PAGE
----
Wednesday, June 02, 2010

Yahoo


Ted asked about the origin of yahoo, today meaning a lout or a rube, an unsophisticated person contemptuous of the arts and the nuances of culture.

The name Yahoo first appeared in Jonathan Swift’s Gulliver’s Travels. Swift used it as the name of an imaginary race of brutes having the form of despicable human beings. They are portrayed as sadistic, cowardly, and treacherous: "..the YAHOOS appear to be the most unteachable of all Animals, their Capacities never reaching higher than to draw or carry Burthens. Yet [!] I am of Opinion, this Defect ariseth chiefly from a perverse, restive Disposition. For they are cunning, malicious, treacherous, and revengeful. They are strong and hardy, but [!] of a cowardly Spirit, and by Consequence insolent, abject and cruel."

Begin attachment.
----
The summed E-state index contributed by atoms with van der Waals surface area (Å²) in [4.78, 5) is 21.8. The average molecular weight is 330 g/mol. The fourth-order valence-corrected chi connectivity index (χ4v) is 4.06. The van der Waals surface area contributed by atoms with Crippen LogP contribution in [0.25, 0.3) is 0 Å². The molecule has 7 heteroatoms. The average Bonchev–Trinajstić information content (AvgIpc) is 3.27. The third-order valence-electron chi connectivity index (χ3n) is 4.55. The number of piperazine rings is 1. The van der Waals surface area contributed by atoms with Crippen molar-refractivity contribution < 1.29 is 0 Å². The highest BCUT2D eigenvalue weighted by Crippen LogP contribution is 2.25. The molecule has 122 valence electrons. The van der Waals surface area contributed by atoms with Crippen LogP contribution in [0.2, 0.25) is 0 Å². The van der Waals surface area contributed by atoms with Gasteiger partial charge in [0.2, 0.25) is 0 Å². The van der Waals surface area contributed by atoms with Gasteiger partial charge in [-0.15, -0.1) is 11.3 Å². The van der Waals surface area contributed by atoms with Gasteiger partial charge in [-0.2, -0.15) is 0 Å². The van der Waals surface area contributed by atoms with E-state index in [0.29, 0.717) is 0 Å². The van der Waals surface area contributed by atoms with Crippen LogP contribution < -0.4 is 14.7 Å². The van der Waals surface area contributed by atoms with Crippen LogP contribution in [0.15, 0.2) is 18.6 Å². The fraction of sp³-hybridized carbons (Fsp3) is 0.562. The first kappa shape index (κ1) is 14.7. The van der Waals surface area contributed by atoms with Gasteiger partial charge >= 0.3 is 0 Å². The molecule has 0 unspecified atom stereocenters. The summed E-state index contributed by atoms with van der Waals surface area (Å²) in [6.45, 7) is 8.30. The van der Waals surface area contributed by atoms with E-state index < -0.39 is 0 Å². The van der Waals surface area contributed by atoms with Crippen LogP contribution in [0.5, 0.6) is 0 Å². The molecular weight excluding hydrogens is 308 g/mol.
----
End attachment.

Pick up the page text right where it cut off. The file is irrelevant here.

When Gulliver returns home from his travels, he sees all humans – including his friends and family – as Yahoos. This is part of his satirical intent in writing the work.

Given the negative connotations, it’s surprising that the search engine Yahoo! chose that name. There are a few theories.

Yahoo! Media Relations says that the company name was an acronym for "Yet Another Hierarchical Officious Oracle." But the two founders of Yahoo!, David Filo and Jerry Yang, claim that they liked the general definition of a yahoo: "rude, unsophisticated, uncouth." It’s difficult to separate company flak from authenticity.

From another angle, yahoo! is an enthusiastic interjection, in a class with yippee, hee-haw, and whoopee. Finding precisely what you are looking for can be exhilarating.

Finally, an Australian entertainer (re)named Yahoo Serious implies that the company stole his name.


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